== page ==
If 2020 is making you feel like you need to bash something to bits, Christy Carlson Romano suggests making a pan of peppermint bark.
"When you’re feeling a little bit aggressive… this is kind of fun," she tells Fox News while smashing a handful of candy canes. "Take out some holiday stress on it."
In the spirit of the season, actress and singer Romano — who is also helping to satiate our worldly cravings on her new series "Bucket List Bistro" — recently shared one of her holiday recipes with Fox News. And in addition to being a great stress reliever, it’s a fun project for the whole famiy.
"You could make this with kids pretty easily, and have a lot of fun doing it as well. My kids are just a little bit too young, but I think if you’ve got some chefs — baby chefs, kid chefs — they’ll probably like this."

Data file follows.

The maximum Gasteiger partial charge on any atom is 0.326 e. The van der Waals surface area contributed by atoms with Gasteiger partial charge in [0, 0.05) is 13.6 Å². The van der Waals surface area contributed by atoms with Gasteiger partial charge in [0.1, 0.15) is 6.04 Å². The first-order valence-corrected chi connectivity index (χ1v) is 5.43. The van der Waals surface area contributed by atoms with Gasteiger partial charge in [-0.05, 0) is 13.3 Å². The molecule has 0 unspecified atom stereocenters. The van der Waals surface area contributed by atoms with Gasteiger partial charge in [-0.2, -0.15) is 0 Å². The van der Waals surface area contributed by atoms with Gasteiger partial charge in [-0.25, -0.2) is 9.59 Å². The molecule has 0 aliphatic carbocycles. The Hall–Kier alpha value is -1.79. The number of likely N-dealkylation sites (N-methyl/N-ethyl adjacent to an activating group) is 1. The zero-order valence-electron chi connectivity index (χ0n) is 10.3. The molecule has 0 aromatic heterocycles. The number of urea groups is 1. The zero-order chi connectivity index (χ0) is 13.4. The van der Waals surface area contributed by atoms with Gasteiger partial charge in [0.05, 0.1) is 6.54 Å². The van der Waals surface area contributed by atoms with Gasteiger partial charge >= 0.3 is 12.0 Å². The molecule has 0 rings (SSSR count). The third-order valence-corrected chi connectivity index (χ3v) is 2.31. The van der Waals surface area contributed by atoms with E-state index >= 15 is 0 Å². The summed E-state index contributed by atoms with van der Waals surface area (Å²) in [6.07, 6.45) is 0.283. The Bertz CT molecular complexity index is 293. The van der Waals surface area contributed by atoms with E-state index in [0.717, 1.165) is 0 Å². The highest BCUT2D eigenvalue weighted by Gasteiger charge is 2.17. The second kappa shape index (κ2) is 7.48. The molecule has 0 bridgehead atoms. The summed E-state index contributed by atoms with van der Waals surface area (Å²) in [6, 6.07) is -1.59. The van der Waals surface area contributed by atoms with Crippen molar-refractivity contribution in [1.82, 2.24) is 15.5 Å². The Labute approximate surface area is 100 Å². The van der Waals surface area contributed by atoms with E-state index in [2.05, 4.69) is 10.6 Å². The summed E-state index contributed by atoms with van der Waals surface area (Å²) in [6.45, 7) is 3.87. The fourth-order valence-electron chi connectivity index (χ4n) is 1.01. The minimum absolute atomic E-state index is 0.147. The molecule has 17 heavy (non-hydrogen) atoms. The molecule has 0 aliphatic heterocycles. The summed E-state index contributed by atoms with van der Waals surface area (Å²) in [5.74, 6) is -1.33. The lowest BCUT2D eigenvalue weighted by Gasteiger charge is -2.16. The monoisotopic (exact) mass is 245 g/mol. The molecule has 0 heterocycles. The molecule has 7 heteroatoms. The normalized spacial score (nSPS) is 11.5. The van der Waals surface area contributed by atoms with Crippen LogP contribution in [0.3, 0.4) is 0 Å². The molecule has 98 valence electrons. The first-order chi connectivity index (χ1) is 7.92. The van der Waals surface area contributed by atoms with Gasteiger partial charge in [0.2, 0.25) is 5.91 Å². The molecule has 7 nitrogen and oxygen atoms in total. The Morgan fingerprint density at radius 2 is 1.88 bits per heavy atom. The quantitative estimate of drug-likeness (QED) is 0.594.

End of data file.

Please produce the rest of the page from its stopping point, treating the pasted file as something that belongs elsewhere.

Watch the video above (and follow the recipe below) to make your own pan of peppermint bark. Then, be sure to catch "Bucket List Bistro" on the Taste of FOX YouTube channel, or Hulu, for more fun and possibly cathartic recipes.
- 12 ounces semi-sweet chocolate chips
- 12 ounces white chocolate chips
- 1 teaspoon pure mint extract
- 3 candy canes, crushed
- Line a sheet pan or cookie sheet with parchment paper. Meanwhile, melt the semi-sweet chocolate chips according to package directions. When the chocolate is fully melted, stir in the peppermint extract, then use a spatula to carefully spread the chocolate over the parchment paper in an even layer. Set the sheet pan aside to cool, about 10 minutes to 1 hour.
- Repeat the melting process with the white chocolate, and pour over the semi-sweet chocolate layer*. Sprinkle with the crushed candy cane pieces, gently pressing the candy into the white chocolate. Set the sheet pan aside to set, about 1 hour.
- Gently peel the bark away from the parchment paper and cut it into slices or break into random pieces. Can be stored in an airtight container for up to two weeks.
*If the first layer of chocolate is completely set by the time you’re ready to spread the white chocolate, Romano suggests using a hair dryer to gently heat the first layer until the top is just "gooey" enough for the second layer to stick.